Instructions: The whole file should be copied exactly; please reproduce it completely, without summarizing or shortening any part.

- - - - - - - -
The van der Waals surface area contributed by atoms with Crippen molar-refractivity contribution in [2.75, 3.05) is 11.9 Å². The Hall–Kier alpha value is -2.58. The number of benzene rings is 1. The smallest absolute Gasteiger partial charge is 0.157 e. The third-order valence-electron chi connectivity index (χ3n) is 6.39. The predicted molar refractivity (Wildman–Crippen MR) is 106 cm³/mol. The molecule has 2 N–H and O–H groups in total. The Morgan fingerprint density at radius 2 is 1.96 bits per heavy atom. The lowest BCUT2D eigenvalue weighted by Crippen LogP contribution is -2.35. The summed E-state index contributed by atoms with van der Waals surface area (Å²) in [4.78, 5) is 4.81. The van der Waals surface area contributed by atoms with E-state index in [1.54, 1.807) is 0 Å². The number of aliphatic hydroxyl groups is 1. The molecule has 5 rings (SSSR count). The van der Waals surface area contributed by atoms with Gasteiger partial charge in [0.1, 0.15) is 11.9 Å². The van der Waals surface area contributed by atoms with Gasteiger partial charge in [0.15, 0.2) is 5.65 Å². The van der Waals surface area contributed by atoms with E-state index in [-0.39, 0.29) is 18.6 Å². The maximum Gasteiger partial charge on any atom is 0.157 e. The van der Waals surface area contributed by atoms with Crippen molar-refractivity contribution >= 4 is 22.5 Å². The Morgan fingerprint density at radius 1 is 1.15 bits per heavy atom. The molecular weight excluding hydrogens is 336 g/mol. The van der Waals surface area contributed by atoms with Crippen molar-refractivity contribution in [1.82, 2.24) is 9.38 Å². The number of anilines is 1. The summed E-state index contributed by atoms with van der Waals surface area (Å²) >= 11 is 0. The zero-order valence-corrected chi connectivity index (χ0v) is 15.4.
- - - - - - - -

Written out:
The van der Waals surface area contributed by atoms with Crippen molar-refractivity contribution in [2.75, 3.05) is 11.9 Å². The Hall–Kier alpha value is -2.58. The number of benzene rings is 1. The smallest absolute Gasteiger partial charge is 0.157 e. The third-order valence-electron chi connectivity index (χ3n) is 6.39. The predicted molar refractivity (Wildman–Crippen MR) is 106 cm³/mol. The molecule has 2 N–H and O–H groups in total. The Morgan fingerprint density at radius 2 is 1.96 bits per heavy atom. The lowest BCUT2D eigenvalue weighted by Crippen LogP contribution is -2.35. The summed E-state index contributed by atoms with van der Waals surface area (Å²) in [4.78, 5) is 4.81. The van der Waals surface area contributed by atoms with E-state index in [1.54, 1.807) is 0 Å². The number of aliphatic hydroxyl groups is 1. The molecule has 5 rings (SSSR count). The van der Waals surface area contributed by atoms with Gasteiger partial charge in [0.1, 0.15) is 11.9 Å². The van der Waals surface area contributed by atoms with Gasteiger partial charge in [0.15, 0.2) is 5.65 Å². The van der Waals surface area contributed by atoms with E-state index in [-0.39, 0.29) is 18.6 Å². The maximum Gasteiger partial charge on any atom is 0.157 e. The van der Waals surface area contributed by atoms with Crippen molar-refractivity contribution >= 4 is 22.5 Å². The Morgan fingerprint density at radius 1 is 1.15 bits per heavy atom. The molecular weight excluding hydrogens is 336 g/mol. The van der Waals surface area contributed by atoms with Crippen molar-refractivity contribution in [1.82, 2.24) is 9.38 Å². The number of anilines is 1. The summed E-state index contributed by atoms with van der Waals surface area (Å²) >= 11 is 0. The zero-order valence-corrected chi connectivity index (χ0v) is 15.4.